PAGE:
National Poison Prevention Week
National Poison Prevention Week raises awareness of poison prevention nationwide during the third full week of March every year. National Poison Prevention Week was established by congress in 1961 and is an opportunity to highlight the dangers of poisonings for people of all ages and promote community involvement in poisoning prevention.
For all poison emergencies, make the call to 1-800-222-1222
Get help right away from a nurse, pharmacist, or another poison expert. If someone has trouble breathing, call 911 or your local emergency ambulance number right away.
Every day we use medicines, chemicals, and other products at home and work. Many of these products can be poisonous. Often poisons harm you when you don’t expect it to happen. It is important to be educated on how to prevent poisoning and properly respond to a potentially dangerous situation.
If you are looking for additional resources on poison prevention and educational material, click below to visit Health Resources & Services Administration’s website.
Importance of Poison Prevention Education
A poison is anything that can harm you if it is:
- used in the wrong way
- used by the wrong person
- used in the wrong amount
When a poison harms someone, that’s called poisoning. Most poisonings happen when poisons:
- are swallowed
- are splashed in the eyes
- come in contact with the skin
- are breathed in or inhaled
Some common poisoning risks:
- cleaning products
- vitamins and food supplements, like minerals and herbs
- cigarettes and cigarette butts
- beauty products, perfumes, and nail polish removers
- carbon monoxide gas (CO) (usually from cars and heating devices)
- insect sprays, weed killers, and plant food
- car care products (such as antifreeze, wiper fluid, and motor oil)
- alcohol or drugs of abuse (such as pain killers and cocaine)
- plants in the house and yard
- animal bites and stings
Tips to Prevent Poisonings:
- Buy products that children can’t open easily. Be aware that child-resistant caps
- are not risk-free. Once a child learns how to open containers with these caps,
- they will not keep a child safe. A child will only take longer to open them.
- Keep medicines, cleaners, and other poisons out of sight. Keep them in cabinets
- that are locked or in cabinets that children can’t open.
- Be careful when using medicines, cleaners, and other poisons. Don’t leave
- them open when you answer the phone or doorbell. Replace the cap. Take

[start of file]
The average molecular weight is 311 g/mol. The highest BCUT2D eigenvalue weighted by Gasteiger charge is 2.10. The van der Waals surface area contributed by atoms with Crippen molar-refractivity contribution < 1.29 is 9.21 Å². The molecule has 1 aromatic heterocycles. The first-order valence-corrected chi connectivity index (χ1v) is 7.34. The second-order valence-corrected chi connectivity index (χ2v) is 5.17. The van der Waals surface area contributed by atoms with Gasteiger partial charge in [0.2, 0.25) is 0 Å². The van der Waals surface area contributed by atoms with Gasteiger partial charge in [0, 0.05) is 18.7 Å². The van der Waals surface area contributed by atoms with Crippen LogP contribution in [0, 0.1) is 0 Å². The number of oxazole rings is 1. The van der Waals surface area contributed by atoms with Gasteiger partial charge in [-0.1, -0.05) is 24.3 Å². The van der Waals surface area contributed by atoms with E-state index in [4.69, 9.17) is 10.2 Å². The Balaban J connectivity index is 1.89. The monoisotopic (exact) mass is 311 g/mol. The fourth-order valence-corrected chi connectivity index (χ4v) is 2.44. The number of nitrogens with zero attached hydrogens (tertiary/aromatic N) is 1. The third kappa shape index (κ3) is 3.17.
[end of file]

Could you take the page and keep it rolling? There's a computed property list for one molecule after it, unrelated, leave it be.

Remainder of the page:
- the product with you. Poisonings can happen in just a few seconds.
- Always keep products in the containers they came in.
- Install carbon monoxide (CO) alarms in your home.
- Never take medicine in the dark.
- Be careful when taking more than one medicine. Read the labels to avoid an
- When taking more than one medicine at a time, make sure it’s safe
- to take them together. If you have a question about medicines, call Poison Help
If you think someone has been poisoned, remember:
- Keep Calm
Help is as near as your phone. Keeping calm will help you understand the advice and help the victim.
- Check the condition of the victim.
Call 911 right away if the person:
- has collapsed (is unconscious)
- has severe pain in the chest
- is having trouble breathing
- shows other life-threatening signs
- Call Poison Help (1-800-222-1222) even if there are no signs of poisoning.
Try to identify what poison is involved. If it is a product, bring its container to the phone.
- A nurse, pharmacist, or another poison expert will answer your call to Poison Help.
Be ready to tell the person:
- the name of the product
- the age and weight of the victim
- the amount of product involved
- what signs of poisoning you notice
- A poison expert will decide if the person is in danger.
The poison expert will give you the advice you need. The poison control center may stay on the phone with you while you get help, or call you later to follow up.
- Most calls can be handled at home.
If you need a doctor or ambulance, the poison expert will tell you right away
If you are looking for more resources on poison prevention and educational material, click below to visit Health Resources & Services Administration’s website.